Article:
THE SESSIONS may well be one of the most honest and unabashed discussions of sex and disability on film.
John Hawkes gives a remarkable performance as the real-life severely disabled journalist and poet Mark O’Brien, who having lead a miraculous and remarkable, yet unfulfilling life following his debilitation from polio as a child, seeks to finally lose his virginity with the help of sex therapist Cheryl (a nuanced Helen Hunt). Hawkes makes Mark incredibly likeable; with an intelligent, articulate and witty nature confined to a body with both emotional and physical limitations. Hunt brings across the challenges and complexities involved in a career as a sex surrogate; the difficulty of remaining detached, yet human enough to make a connection with her patients. Clearly, Mark would traditionally be a subject of pity, a near-hopeless case, but instead she seems to see him as just another patient, if a challenging (and fascinating) one. She deservedly received an Oscar nomination in 2013, though why the second-billed performer in a film was nominated in the Supporting Actress category is beyond me. Needless to say, Hawkes should also have been nominated.
Strong support for the two leads comes in the form of Moon Bloodgood, unrecognisable as Mark’s kindly and no-nonsense carer Vera, but perhaps the weak link in the cast is William H. Macy, who coasts in his role as Father Brendan, an easy-going priest who dutifully listens to the graphic descriptions of Mark’s latest sexual therapy sessions. Macy isn’t bad as such, he just doesn’t really make an impact, and he could probably have performed this role in his sleep.
The tone of the script thankfully never feels patronising, and never makes you feel like what you are watching – a disabled man’s sexual exploration – is somehow unsavoury or unpalatable. After Mark and Cheryl’s first encounter, you hardly notice the sexuality of the scenes, and their characters always shine through. Having the disabled writer-director Ben Lewin, who himself suffered from polio as a child, at the helm has seemingly proved invaluable. Lewin isn’t interested in spectacle, or saying anything particularly shocking, he’s simply saying, quite rightly, that disabled people have sex lives too! If that makes a viewer uncomfortable, then it’s their issue.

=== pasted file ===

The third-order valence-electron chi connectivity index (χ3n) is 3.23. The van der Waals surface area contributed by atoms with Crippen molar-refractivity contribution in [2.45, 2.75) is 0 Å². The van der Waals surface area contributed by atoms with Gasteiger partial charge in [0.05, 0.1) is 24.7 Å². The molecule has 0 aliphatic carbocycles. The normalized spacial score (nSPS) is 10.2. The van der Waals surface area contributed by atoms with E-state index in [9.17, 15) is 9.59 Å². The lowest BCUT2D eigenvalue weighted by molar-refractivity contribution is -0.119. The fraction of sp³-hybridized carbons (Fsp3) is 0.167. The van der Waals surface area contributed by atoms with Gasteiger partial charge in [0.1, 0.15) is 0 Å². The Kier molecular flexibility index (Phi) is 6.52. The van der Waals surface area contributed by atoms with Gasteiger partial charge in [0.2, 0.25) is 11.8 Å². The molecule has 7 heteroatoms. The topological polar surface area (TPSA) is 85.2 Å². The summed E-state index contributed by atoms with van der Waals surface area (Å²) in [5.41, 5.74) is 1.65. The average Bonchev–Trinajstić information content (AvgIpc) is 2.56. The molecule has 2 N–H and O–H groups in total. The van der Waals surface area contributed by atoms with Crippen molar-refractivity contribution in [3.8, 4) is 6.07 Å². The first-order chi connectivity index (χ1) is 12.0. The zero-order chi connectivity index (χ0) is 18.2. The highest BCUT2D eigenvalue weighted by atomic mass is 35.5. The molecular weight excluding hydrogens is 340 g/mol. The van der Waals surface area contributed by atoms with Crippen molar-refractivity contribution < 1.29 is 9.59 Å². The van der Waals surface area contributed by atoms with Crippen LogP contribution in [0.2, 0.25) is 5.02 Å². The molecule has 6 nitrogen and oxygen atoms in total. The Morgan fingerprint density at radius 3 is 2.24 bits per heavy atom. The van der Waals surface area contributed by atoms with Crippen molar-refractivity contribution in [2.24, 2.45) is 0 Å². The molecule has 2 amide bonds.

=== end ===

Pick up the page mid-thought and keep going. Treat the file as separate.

The Sessions makes a connection because you’re given time to get to know the characters of Mark and Cheryl. Every scene advances their relationship, how they view themselves, or how others see them in one way or another. It’s a human, spiritual film. One of the recurring themes is the role of religion in our lives – Mark, a devout Catholic wonders if his physical condition is a punishment from God, Father Brendan gives Mark “God’s permission” to seek sex out of wedlock due to his unfortunate circumstances, and Cheryl converts to Judaism towards the end of the film out of love for her husband. Religion is always present in The Sessions, but it’s not an essential part of enjoying the film – it’s a story built on humanity, spirituality, rather than religious belief. There’s a scene later in the film when Mark has a near-death experience, and after coming round in hospital jokes with a volunteer nurse that he could never not be religious because he “would find it intolerable not to be able to blame someone for all this”. Faith is an essential part of Mark’s life, and despite his unfortunate situation, he still looks on the bright side, that he is still alive, and that is one of the most positive messages a film about disability can deliver.
The Sessions is a uplifting, inspirational comedy-drama that is warm, funny and sometimes quite rude, but never to the extent that it becomes distasteful. It wittily re-tells a remarkable true story (with inevitable film embellishments), and both Hawkes and Hunt give the performances of their lives. An entire other film could (and still can) be made about Mark O’Brien’s advocacy for the disabled, particularly his championing of disabled writers, but the focus of The Sessions quite rightly remained “Mark O’Brien: The Man” rather than “Mark O’Brien: The Symbol”. Equal parts frank, unashamed and romantic, The Sessions is a delight. SSP